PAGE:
Worldwide, rotavirus is the leading cause of diarrhea in children under the age of 5 and was responsible for an estimated 215,000 deaths in this age group in 2013. According to the CDC, nearly all children in the U.S. had contracted rotavirus before the vaccination was introduced in 2006. Originally discovered in 1973, rotavirus is still studied today by Virologists like Dr. Susana López Charretón.
López was born in Mexico City in June 1957. She knew from a young age that she wanted to pursue biology. As a child, she would catch lizards and dissect them. She followed her passion to the Universidad Nacional Autónoma de México (UNAM), where she completed her bachelor’s in basic biomedical research in 1980, followed by a masters in 1983 and a PhD in 1986.
While finishing her graduate degrees, she spent a few years at the California Institute of Technology (CalTech) and a semester at the National Institute of Health (NIH) in Tokyo.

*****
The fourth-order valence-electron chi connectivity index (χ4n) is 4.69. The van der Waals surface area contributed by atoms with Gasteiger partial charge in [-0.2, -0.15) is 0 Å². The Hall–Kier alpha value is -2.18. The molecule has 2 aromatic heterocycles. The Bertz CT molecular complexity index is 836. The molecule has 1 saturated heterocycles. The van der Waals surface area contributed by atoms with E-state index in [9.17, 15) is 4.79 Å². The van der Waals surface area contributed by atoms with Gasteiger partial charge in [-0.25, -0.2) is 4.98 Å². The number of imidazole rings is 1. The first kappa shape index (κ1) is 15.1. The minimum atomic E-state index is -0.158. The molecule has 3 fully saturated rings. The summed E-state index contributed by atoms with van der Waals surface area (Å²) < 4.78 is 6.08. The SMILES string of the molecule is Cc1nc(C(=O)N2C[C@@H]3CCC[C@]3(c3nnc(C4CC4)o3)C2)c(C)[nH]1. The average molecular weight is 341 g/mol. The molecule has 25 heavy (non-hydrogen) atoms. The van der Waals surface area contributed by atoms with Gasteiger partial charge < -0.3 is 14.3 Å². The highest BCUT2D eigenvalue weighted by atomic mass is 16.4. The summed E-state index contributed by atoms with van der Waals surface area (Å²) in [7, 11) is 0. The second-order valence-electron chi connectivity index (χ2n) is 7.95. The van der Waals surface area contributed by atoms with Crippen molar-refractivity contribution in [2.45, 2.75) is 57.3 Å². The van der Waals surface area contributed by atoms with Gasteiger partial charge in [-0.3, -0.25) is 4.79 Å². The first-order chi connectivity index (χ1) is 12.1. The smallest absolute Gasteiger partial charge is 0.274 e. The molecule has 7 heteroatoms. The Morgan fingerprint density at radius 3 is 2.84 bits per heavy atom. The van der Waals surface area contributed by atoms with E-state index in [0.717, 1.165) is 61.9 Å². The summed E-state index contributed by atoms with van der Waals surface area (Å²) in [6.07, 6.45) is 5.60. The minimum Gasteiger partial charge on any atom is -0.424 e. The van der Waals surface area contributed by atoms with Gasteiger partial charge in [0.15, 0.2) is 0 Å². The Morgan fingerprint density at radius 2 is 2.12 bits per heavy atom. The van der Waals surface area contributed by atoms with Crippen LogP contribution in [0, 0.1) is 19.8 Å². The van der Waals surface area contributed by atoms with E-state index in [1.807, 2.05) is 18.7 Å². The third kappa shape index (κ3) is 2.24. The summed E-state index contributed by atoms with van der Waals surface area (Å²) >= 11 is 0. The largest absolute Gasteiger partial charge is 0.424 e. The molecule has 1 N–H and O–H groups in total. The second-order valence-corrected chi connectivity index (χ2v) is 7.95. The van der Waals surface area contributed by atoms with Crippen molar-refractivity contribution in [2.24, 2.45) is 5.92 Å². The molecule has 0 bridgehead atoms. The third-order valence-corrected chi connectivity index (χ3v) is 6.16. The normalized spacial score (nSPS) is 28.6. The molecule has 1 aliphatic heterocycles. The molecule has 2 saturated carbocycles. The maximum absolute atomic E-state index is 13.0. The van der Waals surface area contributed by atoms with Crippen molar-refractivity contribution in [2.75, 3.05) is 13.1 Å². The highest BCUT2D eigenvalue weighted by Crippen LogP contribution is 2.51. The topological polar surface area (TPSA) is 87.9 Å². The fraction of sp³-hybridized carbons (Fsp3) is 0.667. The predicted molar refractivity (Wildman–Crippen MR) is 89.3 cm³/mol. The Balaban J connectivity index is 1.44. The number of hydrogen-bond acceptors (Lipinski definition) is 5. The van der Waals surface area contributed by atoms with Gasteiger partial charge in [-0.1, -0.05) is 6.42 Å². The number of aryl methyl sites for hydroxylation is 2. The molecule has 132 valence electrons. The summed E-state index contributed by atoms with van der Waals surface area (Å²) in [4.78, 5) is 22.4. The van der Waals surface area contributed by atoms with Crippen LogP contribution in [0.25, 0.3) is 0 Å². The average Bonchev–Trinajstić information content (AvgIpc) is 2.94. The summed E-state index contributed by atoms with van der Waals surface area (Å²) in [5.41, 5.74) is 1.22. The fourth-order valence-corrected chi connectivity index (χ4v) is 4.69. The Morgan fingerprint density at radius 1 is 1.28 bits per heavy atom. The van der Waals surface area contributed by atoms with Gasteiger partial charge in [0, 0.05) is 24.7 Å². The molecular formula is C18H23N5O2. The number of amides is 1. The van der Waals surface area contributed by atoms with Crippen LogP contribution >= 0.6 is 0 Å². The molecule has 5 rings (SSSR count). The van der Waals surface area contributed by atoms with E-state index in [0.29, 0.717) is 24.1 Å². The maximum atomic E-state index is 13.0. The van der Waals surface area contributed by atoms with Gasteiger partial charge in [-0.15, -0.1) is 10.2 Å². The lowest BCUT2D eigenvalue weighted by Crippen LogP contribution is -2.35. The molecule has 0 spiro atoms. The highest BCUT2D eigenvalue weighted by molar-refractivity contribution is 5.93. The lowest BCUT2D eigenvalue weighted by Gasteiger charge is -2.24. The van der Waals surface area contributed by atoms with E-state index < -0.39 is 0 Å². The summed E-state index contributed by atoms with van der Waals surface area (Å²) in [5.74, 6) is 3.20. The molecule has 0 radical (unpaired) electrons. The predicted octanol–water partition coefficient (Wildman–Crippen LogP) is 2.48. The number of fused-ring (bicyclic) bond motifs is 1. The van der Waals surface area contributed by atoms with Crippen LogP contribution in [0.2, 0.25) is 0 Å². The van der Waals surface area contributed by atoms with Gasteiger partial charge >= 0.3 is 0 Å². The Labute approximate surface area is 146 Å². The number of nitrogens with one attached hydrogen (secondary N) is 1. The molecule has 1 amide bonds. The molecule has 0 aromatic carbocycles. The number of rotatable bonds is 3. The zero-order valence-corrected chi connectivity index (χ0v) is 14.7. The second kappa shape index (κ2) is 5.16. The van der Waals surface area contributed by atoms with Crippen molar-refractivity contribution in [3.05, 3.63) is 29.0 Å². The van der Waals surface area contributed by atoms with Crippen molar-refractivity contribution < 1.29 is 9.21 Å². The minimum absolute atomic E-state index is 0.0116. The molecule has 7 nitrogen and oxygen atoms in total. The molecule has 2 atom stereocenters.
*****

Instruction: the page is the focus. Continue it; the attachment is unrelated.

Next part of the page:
After finishing her doctorate, López became a principal investigator at the Institute of Biotechnology at UNAM, where she continues to work today.
She won the Gabino Barreda Medal from UNAM in 1988 for her postdoctoral work. In 1991, she was awarded a Fogarty Fellowship, which she took to CalTech. She spent 1998 on sabbatical at the Instituto Nacional de la Investigación in France.
In 2000, López became an International Research Scholar with the Howard Hughes Medical Institute (HHMI). HHMI is a philanthropic group that provides funding for biomedical researchers “with the potential for transformative impact.” López’s research was funded through HHMI through 2010, with two five-year funding awards.
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